TABLE 6

Diagnostic Clues in Hemoptysis: Laboratory Tests

Test Diagnostic findings

White blood cell count and differential

Elevated cell count and differential shifts may be present in upper and lower respiratory tract infections

Hemoglobin, hematocrit

Decreased in anemia

Platelet count

Decreased in thrombocytopenia

Prothrombin time, International Normalized Ratio, partial thromboplastin time

Increased in anticoagulant use, disorders of coagulation

Arterial blood gases

Hypoxia, hypercarbia

D-dimer

Elevated in pulmonary embolism

Sputum Gram stain, culture, acid-fast bacillus smear and culture

Pneumonia, lung abscess, tuberculosis, mycobacterial infections

Sputum cytology

Neoplasm

Purified protein derivative skin test

Positive increases risk for tuberculosis

Human immunodeficiency virus test

Positive increases risk for tuberculosis, Kaposi’s sarcoma

Erythrocyte sedimentation rate

Elevated in infection, autoimmune disorders (e.g., Wegener’s syndrome, systemic lupus erythematosus, sarcoid, Goodpasture’s syndrome), may be elevated in neoplasia


Information from references 5 and 17.

TABLE 6   Diagnostic Clues in Hemoptysis: Laboratory Tests

View Table

TABLE 6

Diagnostic Clues in Hemoptysis: Laboratory Tests

Test Diagnostic findings

White blood cell count and differential

Elevated cell count and differential shifts may be present in upper and lower respiratory tract infections

Hemoglobin, hematocrit

Decreased in anemia

Platelet count

Decreased in thrombocytopenia

Prothrombin time, International Normalized Ratio, partial thromboplastin time

Increased in anticoagulant use, disorders of coagulation

Arterial blood gases

Hypoxia, hypercarbia

D-dimer

Elevated in pulmonary embolism

Sputum Gram stain, culture, acid-fast bacillus smear and culture

Pneumonia, lung abscess, tuberculosis, mycobacterial infections

Sputum cytology

Neoplasm

Purified protein derivative skin test

Positive increases risk for tuberculosis

Human immunodeficiency virus test

Positive increases risk for tuberculosis, Kaposi’s sarcoma

Erythrocyte sedimentation rate

Elevated in infection, autoimmune disorders (e.g., Wegener’s syndrome, systemic lupus erythematosus, sarcoid, Goodpasture’s syndrome), may be elevated in neoplasia


Information from references 5 and 17.

Management

NONMASSIVE HEMOPTYSIS

The overall goals of management of the patient with hemoptysis are threefold: bleeding cessation, aspiration prevention, and treatment of the underlying cause. As with any potentially serious condition, evaluation of the “ABCs” (i.e., airway, breathing, and circulation) is the initial step.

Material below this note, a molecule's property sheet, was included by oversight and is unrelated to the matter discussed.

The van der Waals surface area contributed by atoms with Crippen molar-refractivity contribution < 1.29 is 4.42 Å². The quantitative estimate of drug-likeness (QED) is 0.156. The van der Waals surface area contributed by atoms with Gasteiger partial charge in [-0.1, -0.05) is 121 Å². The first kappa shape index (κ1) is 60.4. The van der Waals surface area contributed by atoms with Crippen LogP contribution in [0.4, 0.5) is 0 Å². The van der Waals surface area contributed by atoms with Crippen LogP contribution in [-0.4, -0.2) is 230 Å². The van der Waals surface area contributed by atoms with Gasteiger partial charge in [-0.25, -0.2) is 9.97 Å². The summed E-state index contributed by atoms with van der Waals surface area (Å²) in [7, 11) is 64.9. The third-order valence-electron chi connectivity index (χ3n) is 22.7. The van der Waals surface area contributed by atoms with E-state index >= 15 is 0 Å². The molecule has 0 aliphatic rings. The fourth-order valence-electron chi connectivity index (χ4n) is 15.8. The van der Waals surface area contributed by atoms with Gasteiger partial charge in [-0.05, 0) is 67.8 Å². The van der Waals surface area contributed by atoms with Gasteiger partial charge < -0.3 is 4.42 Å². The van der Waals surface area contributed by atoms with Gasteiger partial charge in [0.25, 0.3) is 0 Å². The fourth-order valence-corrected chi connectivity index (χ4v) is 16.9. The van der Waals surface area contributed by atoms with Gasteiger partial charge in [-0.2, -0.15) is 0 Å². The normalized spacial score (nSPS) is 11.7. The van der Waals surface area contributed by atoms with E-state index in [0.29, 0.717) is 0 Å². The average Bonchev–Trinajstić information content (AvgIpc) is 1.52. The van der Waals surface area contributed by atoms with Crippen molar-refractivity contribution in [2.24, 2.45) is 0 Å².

The most common presentation is acute, mild hemoptysis caused by bronchitis. Low-risk patients with normal chest radiographs can be treated on an outpatient basis with close monitoring and appropriate oral antibiotics, if clinically indicated. If hemoptysis persists or remains unexplained, an outpatient evaluation by a pulmonologist should be considered.

An abnormal mass on a chest radiograph warrants an outpatient bronchoscopic examination. For patients with a normal chest radiograph and risk factors for lung cancer or recurrent hemoptysis, outpatient fiberoptic bronchoscopy also is indicated to rule out neoplasm. High-resolution CT is indicated when clinical suspicion for malignancy exists and sputum and bronchoscopy do not yield any pathology. High-resolution CT also is indicated when chest radiography reveals peripheral or other parenchymal disease.

MASSIVE HEMOPTYSIS

The mortality rate from massive hemoptysis depends on the bleeding rate and etiology. Hemoptysis greater than 1,000 mL per 24 hours in the presence of malignancy carries a mortality rate of 80 percent30; therefore, massive hemoptysis warrants a more aggressive, expedient approach. These patients require intensive care and early consultation with a pulmonologist. In cases of massive or life-threatening hemoptysis, diagnosis and therapy must occur simultaneously. Airway maintenance is vital because the primary mechanism of death is asphyxiation, not exsanguination. Supplemental oxygen and fluid resuscitation are essential. Assistance by a cardiothoracic surgeon should be considered because emergency surgical intervention may be needed.

The Authors

JACOB L. BIDWELL, M.D., is a University of Wisconsin assistant professor of Family Medicine at St. Luke’s Medical Center in Milwaukee and serves as medical director of Walker’s Point Community Clinic. Dr. Bidwell received his undergraduate and medical degrees from the University of Wisconsin, Madison. He completed his family medicine residency at St. Luke’s Medical Center.

ROBERT W. PACHNER, M.D., is clinical assistant professor with the University of Wisconsin Department of Family Medicine in Milwaukee. Dr. Pachner graduated from the Medical College of Wisconsin and completed a family practice residency at St. Luke’s Medical Center.

Address correspondence to Jacob L. Bidwell, M.D., University of Wisconsin Medical School, 2801 W. Kinnickinnie River Parkway, Suite 175, Milwaukee, WI 53215 (e-mail: jbidwell@fammed.wisc.edu). Reprints are not available from the authors.

Author disclosure: Nothing to disclose.